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BOOKS Psychiatrist talks about 'Letting Go of Living Straight'
by Liz Baudler
2017-04-05

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Psychiatrist Loren Olson has said that he had no idea he was gay until age 40.

Despite some early experiences with men and doubts about his masculinity, Olson had married and had children. Influenced by his own journey, Olson, who now lives as an out and proud gay man, focuses his work on the population of men who have sex with men ( MSM ) but don't necessarily identify as gay or bisexual.

His book, Finally Out: Letting Go of Living Straight, addresses those who are disconnected from the larger LGBTQ community for some reason, whether it be age or background, and those who struggle to understand the pressures that influenced their decision.

Windy City Times: Who is your book's target audience?

Loren Olson: My intent was to talk to those men, who, like myself, were struggling with the decision to come out and were sort of in their midlife. The more I worked on it, the more I realized that that it was information that needs to be known throughout the entire LGBTQ community. Some of the strongest criticisms I've had about coming out late have been from members of the gay community, who say I was just hiding behind my wife. For those who have known they were gay early on, I think it's hard for them to remember how somebody could be as blind to some of the clues as I was, and that was kind of my own question about myself when I started writing the book, how could I not know?

WCT: How do people learn to accept those for whom it took longer to come out?

LO: A lot of it has to do with going back and looking at what our history was really like, and the only way that's going to come out is through older people telling our stories. The LGBTQ community perhaps can take a lesson from what's going on right now politically. It's very much parallel to McCarthy era in many ways. It's a bit frightening to me because of that.

Many of us who are older have withdrawn from the LGBTQ community, and aren't really telling our stories. The older people have to take some responsibility for that too. Older people who have been out and proud for a long time are kind of burnt out from the political activism. And older people tend to isolate ourselves too much. As far as how to engage, any way there is for us to get together and begin to listen to each other. Not just for our old people to tell their stories, but to hear what the younger people have to say as well.

WCT: What are some common ways that MSM might identify themselves?

LO: A lot of times it's just, "I'm looking for a blow job, and my wife's not going to do that." Some might begin to consider that they may be bisexual, they're having sex with women and men, but a lot of them aren't at that point either: even the label bisexual is threatening. They just don't want to let go of the idea that they're anything but straight. For me, it was "I'm heterosexual with a little quirk." When I first came out, I did not think I was at all on my way to adopting a gay self-identity.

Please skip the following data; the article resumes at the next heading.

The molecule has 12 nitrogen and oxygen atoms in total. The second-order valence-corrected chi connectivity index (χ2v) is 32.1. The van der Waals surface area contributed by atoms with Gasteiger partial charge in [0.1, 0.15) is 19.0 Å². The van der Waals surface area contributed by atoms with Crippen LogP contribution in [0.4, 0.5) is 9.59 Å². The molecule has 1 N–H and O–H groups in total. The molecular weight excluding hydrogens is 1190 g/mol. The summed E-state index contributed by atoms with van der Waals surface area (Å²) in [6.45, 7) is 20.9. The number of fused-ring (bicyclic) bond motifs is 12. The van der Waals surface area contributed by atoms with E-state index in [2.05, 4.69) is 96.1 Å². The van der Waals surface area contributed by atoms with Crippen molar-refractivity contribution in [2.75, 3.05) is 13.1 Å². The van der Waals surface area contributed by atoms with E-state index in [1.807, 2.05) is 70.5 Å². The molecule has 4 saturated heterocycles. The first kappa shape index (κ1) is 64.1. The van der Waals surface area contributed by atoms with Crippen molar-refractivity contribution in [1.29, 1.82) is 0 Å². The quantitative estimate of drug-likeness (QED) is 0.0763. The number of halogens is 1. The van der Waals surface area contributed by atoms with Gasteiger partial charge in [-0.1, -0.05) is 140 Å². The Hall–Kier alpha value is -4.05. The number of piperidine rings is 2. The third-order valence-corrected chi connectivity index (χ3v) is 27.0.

WCT: Do MSM want to be helped? Are they comfortable where they are?

LO: There are those who are satisfied to just go out and have a one-off kind of a sexual experience, and then go on with their heterosexual lives. There are some for whom the label of gay is just way too threatening; it has to do with the incorporation of the stereotypes for what it means to be gay. And then there's some who are just afraid of losing everything. They're established living a heterosexual life and the advantages that go along with that.

Probably the biggest issue for many of them is their relationship with their children. Most of them who have been married to women and have children are very committed fathers, and for me personally, that was a big issue. Even though the marriage was sort of deteriorating before I came out, my biggest concern was, am I breaking this commitment I had to be the kind of father I wanted to be?

WCT: What is helpful for others to know about MSM?

LO: There's not any way of generalizing about them. They're a very diverse population—a lot of their resistance comes from religion, culture, social expectations, there's a whole lot of things that control that. Part of it is recognizing that all of these things impact our decisions, and it's not just one thing that makes us decide not to come out, but all of these things that feed into the value system we have as adults, and that's a complex picture that comes from our own experiences growing up.

WCT: Why did you want to study this population?

LO: I realized there were a lot of parallels with my experience. As a psychiatrist my commitment is to dealing with people in emotional pain, and I know how much pain so many of these people are in, and that was kind of the driving force behind it. And to recognize that there were a lot of commonalities in those people as well as well as lot of differences.

Even though I wanted to get rid of the pain that I was feeling, it did not seem fair to me to try and impose that pain on other people. If we look at the statistics are around suicide, the rate of suicide for [these] men is about three times that of the regular population, and a lot of has to do with the time of coming out and making these decisions.

WCT: What is the most important bit of knowledge you've gained from working with these men?

LO: One of the things that's affected me is to see some advantages in growing older. We can come to a different reassessment of our value system as we get older, and we don't have to live the life that was dictated to us. I think that's probably the most transformational thing that I've experienced.


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